Why smart speakers might be a really dumb choice

Image credit: Who is Danny / Shutterstock.com

Smart speakers are becoming ubiquitous. They were among the most sought after gifts of the festive season.

The problem is not only that smart speakers can be hacked in an amusing ‘Alexa, tell the family about the new Whopper from Burger King’ way but that it gets more sinister. Smart speakers, and most smart devices, record everything that is going on.

The upward trend for smart devices is reflected at this year’s CES event. While Business Insider Intelligence believes that by 2023 smart home devices will exceed one billion units, many companies at the event are working to support and expand the burgeoning ecosystem.

The next stop for smart devices is – naturally – the office, then the car, that arena that is being targeted by any high-tech company worth its salt. That space between home and work that will soon (one day) be free to be filled by games or work or playing with your phone in some form.

On one level this is great.

On others it is a potential nightmare.

We know that smart home devices record everything and we know they ‘misunderstand’ commands. So now that privacy is one of the greatest concerns of the moment, a device that records everything will not be acceptable.

This situation is made much worse because of the phenomenon that we had almost forgotten, the BYOD trend. Large companies have policies covering what you can take to work and how you can use it. The problem, according to research by GetApp Lab, is that 58% of smaller companies do not have such policies.

Imagine having a device that was recording everything that went on in your company. The smart speaker that sits on your desk recording the gossip, the smart TV in the boardroom recording the real financial position and real strategy and the smartwatch recording which clients you were visiting.

Then imagine if you could hack those devices, as a competitor, financial regulator or common or garden bad guy.

We know that anything that is connected is hackable yet we still, for some insane reason, merrily take hackable devices into every corner of our lives.

Apologies. Of course it will all be fine and of course it won’t happen to you.

So that’s all right then.


  1. “We know that smart home devices record everything”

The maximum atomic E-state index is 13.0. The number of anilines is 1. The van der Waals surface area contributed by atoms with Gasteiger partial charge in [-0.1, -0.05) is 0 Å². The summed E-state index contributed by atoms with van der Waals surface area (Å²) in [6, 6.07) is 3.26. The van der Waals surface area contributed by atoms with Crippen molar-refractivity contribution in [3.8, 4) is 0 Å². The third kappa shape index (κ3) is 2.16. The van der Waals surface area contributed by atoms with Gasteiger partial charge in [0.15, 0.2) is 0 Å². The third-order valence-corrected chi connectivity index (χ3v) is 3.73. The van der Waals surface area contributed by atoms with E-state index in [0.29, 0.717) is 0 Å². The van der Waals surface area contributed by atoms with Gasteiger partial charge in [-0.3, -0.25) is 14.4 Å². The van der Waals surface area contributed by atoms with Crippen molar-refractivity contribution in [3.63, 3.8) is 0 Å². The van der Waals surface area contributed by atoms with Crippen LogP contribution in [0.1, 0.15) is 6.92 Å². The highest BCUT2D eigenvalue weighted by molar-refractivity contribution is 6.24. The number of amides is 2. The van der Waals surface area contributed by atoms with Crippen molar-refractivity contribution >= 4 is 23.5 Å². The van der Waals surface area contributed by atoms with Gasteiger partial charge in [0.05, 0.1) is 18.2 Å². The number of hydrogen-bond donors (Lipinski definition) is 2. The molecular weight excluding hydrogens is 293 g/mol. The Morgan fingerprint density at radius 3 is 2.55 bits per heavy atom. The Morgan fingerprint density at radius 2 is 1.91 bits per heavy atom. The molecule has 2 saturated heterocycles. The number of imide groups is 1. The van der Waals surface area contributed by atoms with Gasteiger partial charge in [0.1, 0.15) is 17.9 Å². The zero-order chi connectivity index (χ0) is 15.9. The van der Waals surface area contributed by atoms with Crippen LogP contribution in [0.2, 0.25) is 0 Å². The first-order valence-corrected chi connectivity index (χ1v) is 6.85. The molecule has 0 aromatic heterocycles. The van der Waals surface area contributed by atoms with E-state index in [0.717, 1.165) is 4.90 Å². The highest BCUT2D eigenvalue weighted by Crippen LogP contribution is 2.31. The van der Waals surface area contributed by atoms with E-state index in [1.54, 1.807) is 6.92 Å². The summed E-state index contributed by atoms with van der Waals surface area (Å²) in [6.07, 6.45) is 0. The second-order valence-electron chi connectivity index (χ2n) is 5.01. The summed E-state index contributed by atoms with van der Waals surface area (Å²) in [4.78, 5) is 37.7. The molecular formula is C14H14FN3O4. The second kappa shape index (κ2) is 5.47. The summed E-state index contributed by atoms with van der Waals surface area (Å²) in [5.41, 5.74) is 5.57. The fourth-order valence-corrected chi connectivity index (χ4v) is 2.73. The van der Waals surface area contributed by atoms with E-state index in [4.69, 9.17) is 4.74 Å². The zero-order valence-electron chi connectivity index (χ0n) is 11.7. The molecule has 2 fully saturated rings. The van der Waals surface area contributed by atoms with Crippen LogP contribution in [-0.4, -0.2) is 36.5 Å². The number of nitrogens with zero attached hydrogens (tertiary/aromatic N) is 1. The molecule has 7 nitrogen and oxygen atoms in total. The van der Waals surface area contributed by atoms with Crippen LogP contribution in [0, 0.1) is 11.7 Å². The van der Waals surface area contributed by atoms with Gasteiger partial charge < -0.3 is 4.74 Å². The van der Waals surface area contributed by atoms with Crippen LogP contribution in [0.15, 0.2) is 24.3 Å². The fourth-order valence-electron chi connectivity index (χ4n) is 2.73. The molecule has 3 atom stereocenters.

No we don’t. Because that’s not true.

    Amazon Echos, for instance, listen for the wake-word “Alexa” & only transmit / record / analyse what comes after that. They’re not doing always-on speech recognition. Your premise is wrong. Bear in mind that Amazon licenses the technology to hundreds of firms, so their engineers will be checking it too.

    The most bizarre part of this post is its focus on things like smart speakers, rather than the far more common devices with microphones that people have around them: phones, PCs, headphones, webcams, door-entry phones & so on.

    Do you know all the apps on your smartphone which have access to the mic API? If you’re that concerned about security from recording device, do you fully power-down all your devices during a meeting? Leave them in a pocket or audio-absorbing bag?

    Or are you just arbitrarily worrying about one, new, class of audio-powered device?

  2. And are we sure that smart home devices, or any others, can’t be ‘made’ to listen to everything? The point is that if we take connected devices to work we should assume they are vulnerable, not assume we have nothing to worry about.

  3. I suppose there’s a difference between ‘listening to everything’ and ‘recording everything’. I’m perfectly prepared to believe that smart speakers don’t start to process information in any way till they hear ‘Siri’ or ‘Alexa’ or whatever… that said, it doesn’t sound like it would be absolutely the most challenging hack..

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